…What we are witnessing now is no more than the final, largely pre-destined act of an attenuated tragedy.
To better understand this, we need to rewind to the events that immediately followed 9/11. On the day of the attacks America possessed an established military/political doctrine jointly authored by the former Secretary of State, Colin Powell, and the former Defense Secretary, Caspar Weinberger. The doctrine made clear that US forces would only be deployed in overwhelming strength, in pursuit of clear objectives and with a clear route to exit. In this it showed the legacy of messy engagements in Lebanon and Somalia and the long shadow of Vietnam. It was a sound, intellectually coherent approach — and completely inadequate to meet the unprecedented requirements of 9/11.
That natural iconoclast, the late Donald Rumsfeld, immediately abandoned its every precept in favour of a campaign with the speed and agility to match the operational conditions. The solution comprised huge volumes of indirect fire from invulnerable American aircraft, ships and submarines; CIA agents playing a 21st-century version of The Great Game; a ready-made infantry in the shape of the Northern Alliance; and an urbane and – at least then – compliant political leader in waiting in Hamid Karzai. In a seminal example of asymmetric engagement, this improvised force completely shattered the Taliban and drove its remnants into Pakistan or back to their villages.
At this point, America completely dominated the strategic situation in and around Afghanistan. The Taliban had ceased to exist as a coherent entity. Pakistan, having been bluntly asked if it was “with or against America”, was proving an amenable partner, as the capture of Khalid Sheik Mohammed and the purging of the ISI — the state intelligence agency — showed. Within Afghanistan, the sense of a better future was palpable. In the words of Jason Burke, Guardian correspondent and close observer of Afghan affairs: “everywhere one travelled…one found the expectation of a new era of security, stability and prosperity was dawning”. The scene was set for America to maintain the momentum of its success, install and bankroll a Karzai-led government, hand over aid, development and security responsibility to the United Nations et al, walk away and accept the laurels of victory…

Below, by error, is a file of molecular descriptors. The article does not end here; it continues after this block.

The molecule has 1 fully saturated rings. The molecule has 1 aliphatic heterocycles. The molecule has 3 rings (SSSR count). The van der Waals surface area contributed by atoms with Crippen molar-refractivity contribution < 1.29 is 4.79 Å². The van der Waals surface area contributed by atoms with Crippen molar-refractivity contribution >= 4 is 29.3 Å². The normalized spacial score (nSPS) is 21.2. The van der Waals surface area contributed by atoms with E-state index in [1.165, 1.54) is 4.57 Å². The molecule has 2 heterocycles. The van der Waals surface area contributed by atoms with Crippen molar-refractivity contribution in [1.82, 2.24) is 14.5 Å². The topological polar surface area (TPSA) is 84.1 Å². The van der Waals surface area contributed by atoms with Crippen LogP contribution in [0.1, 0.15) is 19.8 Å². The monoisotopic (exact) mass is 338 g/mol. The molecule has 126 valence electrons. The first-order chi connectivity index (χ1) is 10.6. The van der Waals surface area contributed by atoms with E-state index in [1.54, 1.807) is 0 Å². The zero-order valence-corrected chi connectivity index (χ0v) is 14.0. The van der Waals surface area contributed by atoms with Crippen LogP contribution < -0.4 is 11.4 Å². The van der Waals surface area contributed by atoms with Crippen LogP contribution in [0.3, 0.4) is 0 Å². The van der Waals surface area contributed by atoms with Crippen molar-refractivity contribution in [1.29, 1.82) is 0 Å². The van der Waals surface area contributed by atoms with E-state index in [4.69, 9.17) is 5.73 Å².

Had America declared victory against terrorism and quit Afghanistan in 2002 the West might never have spent its power on unwinnable wars, it might have kept a far more wary eye on the rise of China and the strategic terms of engagement of the early 21st century might have been different. Indeed, America itself might be a less rancorous place. The eternally fissiparous Afghans might have made a mess of their new-found freedoms, but it would have been their mess and with much less scope for the bitter recriminations now raining down on the US President. In context, this might be seen as America’s Suez moment where the limitations of its power are revealed to both the watching world and to history.